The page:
Thinley Namgay

About 100 members of the Taxi Association of Bhutan, comprising of taxi tshogpas, assistant tshogpas, and board members from 20 dzongkhags attended a daylong ‘Disability Equality Training’ at Lungtenzampa Middle Secondary School in Thimphu on February 29.

Organised by the Disabled Persons’ Association of Bhutan (DPAB) and Ability Bhutan Society (ABS) in collaboration with the Gross National Happiness Commission (GNHC) and United Nation Development Programme (UNDP), the training was expected to help taxi drivers understand the challenges faced by persons with disabilities and how to support them.

Members from DPAB and ABS trained the participants on how to provide better service to persons with disabilities such as visually impaired, hearing disability, persons using a wheelchair and other intellectual disabilities. Intellectual disabilities include people with down syndrome, developmental delays, and an autism spectrum disorder.

Participants were trained how to fold wheelchairs, basic sign language to communicate with the deaf persons, communications with persons with all sort of disabilities, ways to help the visually impaired persons and persons with intellectual disabilities.

The chairperson of the Taxi Association of Bhutan, Rinzin Chophel, said such training inspire them to work hard. “Helping persons in need is a noble action and important element to accumulate merits. Our members are committed to working closely with DPAB.”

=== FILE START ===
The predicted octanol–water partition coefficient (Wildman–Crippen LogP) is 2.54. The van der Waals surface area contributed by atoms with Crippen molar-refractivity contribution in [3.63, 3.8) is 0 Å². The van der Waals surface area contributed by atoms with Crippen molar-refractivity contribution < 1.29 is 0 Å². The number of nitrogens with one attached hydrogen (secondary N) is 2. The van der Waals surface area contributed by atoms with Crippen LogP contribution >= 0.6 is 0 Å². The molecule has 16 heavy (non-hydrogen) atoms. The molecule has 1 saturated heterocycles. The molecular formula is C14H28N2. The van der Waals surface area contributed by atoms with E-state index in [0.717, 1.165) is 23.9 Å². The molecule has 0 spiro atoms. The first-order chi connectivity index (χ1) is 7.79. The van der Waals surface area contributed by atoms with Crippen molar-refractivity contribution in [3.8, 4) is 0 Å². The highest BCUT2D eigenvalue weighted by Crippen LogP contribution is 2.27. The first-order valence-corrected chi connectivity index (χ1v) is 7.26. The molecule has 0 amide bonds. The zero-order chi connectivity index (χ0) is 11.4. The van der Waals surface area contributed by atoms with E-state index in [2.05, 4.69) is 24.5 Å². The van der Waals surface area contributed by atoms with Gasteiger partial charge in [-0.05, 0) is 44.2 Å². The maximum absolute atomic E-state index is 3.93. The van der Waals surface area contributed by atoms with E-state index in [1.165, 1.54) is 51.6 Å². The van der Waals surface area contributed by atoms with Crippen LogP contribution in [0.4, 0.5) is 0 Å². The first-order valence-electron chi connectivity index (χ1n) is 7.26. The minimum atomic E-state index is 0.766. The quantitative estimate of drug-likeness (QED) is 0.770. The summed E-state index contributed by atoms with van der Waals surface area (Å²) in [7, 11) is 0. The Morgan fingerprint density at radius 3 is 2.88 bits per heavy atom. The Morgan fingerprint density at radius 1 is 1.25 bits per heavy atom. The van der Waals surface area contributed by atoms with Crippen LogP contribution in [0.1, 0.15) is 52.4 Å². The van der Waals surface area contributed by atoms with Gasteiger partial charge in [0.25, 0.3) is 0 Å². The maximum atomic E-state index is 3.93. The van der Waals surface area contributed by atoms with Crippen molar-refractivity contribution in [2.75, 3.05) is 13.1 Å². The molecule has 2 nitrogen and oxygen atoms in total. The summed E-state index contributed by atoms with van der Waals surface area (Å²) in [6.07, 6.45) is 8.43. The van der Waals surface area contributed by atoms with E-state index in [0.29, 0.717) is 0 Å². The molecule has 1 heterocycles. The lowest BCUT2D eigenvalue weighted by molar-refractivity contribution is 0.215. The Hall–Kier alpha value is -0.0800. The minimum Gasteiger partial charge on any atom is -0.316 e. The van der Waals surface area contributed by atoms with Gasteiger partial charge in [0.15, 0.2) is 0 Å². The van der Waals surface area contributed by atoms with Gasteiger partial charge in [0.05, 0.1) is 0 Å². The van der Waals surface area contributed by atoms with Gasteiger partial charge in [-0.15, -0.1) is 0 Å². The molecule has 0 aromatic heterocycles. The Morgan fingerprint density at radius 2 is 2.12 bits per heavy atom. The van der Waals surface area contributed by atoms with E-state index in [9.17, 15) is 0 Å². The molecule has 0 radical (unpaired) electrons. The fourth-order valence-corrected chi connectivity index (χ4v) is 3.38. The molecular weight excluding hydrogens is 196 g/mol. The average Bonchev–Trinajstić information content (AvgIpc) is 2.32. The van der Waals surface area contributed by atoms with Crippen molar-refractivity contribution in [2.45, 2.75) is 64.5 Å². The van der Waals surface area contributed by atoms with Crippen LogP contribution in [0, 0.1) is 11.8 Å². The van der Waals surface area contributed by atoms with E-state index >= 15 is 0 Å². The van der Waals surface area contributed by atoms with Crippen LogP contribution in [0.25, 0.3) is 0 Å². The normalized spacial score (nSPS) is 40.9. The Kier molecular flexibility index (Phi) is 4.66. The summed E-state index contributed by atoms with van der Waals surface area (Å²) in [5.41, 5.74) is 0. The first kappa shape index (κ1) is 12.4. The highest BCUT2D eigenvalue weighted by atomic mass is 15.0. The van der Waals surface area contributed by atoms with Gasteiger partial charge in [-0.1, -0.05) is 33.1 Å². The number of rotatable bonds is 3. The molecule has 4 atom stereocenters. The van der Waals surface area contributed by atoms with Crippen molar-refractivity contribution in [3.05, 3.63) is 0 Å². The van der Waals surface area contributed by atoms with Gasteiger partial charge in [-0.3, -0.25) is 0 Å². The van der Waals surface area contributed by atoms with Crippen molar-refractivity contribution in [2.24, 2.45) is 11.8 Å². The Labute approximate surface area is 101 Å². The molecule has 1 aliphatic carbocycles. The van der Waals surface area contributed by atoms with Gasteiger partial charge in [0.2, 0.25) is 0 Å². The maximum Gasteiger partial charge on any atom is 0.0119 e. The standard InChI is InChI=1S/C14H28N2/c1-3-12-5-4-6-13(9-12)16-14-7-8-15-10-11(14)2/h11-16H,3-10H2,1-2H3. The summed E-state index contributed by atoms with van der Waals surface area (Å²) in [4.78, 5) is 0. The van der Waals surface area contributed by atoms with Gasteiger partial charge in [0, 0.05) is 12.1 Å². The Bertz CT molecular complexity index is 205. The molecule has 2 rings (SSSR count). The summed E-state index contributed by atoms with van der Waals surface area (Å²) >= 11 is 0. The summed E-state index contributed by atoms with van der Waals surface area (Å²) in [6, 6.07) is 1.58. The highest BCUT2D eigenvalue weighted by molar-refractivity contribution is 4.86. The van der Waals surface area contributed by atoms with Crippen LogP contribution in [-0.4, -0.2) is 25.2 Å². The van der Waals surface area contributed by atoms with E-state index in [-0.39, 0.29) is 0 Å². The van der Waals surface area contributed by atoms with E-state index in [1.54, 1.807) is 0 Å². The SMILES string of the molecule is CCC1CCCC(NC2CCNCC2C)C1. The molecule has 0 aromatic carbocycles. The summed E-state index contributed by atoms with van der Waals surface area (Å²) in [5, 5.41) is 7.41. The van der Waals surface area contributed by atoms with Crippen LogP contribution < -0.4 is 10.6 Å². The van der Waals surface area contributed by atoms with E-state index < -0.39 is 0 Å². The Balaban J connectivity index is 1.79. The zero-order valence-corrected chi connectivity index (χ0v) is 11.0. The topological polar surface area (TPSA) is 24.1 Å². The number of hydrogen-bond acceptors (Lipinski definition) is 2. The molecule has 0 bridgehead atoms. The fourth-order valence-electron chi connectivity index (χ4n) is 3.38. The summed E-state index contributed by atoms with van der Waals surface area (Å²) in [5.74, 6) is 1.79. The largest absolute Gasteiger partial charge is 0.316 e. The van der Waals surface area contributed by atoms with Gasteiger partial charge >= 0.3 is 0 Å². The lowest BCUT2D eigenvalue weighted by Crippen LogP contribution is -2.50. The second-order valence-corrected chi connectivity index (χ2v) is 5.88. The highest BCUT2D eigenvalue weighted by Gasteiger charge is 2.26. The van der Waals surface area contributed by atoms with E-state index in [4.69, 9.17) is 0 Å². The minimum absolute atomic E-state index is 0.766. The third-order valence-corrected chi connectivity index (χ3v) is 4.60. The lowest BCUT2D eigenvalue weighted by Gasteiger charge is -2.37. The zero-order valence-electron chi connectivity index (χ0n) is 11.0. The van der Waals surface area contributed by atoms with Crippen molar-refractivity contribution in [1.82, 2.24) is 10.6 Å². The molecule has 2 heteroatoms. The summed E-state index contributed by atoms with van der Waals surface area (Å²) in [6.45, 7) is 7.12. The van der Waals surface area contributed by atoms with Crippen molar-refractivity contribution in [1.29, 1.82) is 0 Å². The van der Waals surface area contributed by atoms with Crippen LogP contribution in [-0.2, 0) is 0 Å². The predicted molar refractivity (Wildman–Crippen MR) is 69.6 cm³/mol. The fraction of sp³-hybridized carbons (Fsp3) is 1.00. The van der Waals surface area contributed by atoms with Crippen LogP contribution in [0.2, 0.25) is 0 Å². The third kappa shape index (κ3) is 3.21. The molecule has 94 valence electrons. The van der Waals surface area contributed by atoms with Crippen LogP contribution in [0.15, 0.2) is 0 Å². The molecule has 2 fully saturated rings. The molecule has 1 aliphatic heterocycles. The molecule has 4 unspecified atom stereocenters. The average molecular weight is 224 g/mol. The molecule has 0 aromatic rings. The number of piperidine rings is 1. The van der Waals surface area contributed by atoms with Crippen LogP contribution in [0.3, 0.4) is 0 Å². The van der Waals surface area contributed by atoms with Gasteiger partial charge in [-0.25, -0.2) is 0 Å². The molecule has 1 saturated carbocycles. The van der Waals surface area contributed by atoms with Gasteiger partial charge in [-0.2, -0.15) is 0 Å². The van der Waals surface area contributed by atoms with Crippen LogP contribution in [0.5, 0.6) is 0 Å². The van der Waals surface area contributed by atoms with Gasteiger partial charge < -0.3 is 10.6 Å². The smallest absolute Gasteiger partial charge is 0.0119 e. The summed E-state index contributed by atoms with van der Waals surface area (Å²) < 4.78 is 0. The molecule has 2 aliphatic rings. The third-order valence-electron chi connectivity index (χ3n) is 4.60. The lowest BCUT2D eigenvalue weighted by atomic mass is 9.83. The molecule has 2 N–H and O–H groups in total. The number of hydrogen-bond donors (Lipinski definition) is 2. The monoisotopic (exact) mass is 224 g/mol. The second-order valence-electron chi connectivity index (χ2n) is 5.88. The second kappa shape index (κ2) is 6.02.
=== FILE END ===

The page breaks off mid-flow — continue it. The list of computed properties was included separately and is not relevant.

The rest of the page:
He said their nature of job demands them to travel daily, making them more susceptible to accidents and they might become disabled.

The association’s board of director, Kezang Jigme, said they could not render more help to persons with disabilities until now due to lack of training. “From now on, we will use the skills to serve them well.”

The training was also given to the city bus drivers in the capital in August last year and officials intend to provide the training to all taxi drivers in the country.

ABS’s executive director, Ugyen Wangchuk, said that the child disability report 2011 revealed 21 percent of children from two to nine years have at least one form of disabilities.

Meanwhile, persons living with disabilities hope the training would benefit them.

Tandin Dorji, 25, from Thimphu, is a person with disabilities. He is a wheelchair user.  He became paralysed when he was two years old in a vehicle accident.

He is a national Paralympic badminton player and uses taxi most of the time. He said that while most taxi drivers were supportive, there were some who charges more fare from them. “I hope they would be more supportive from now.”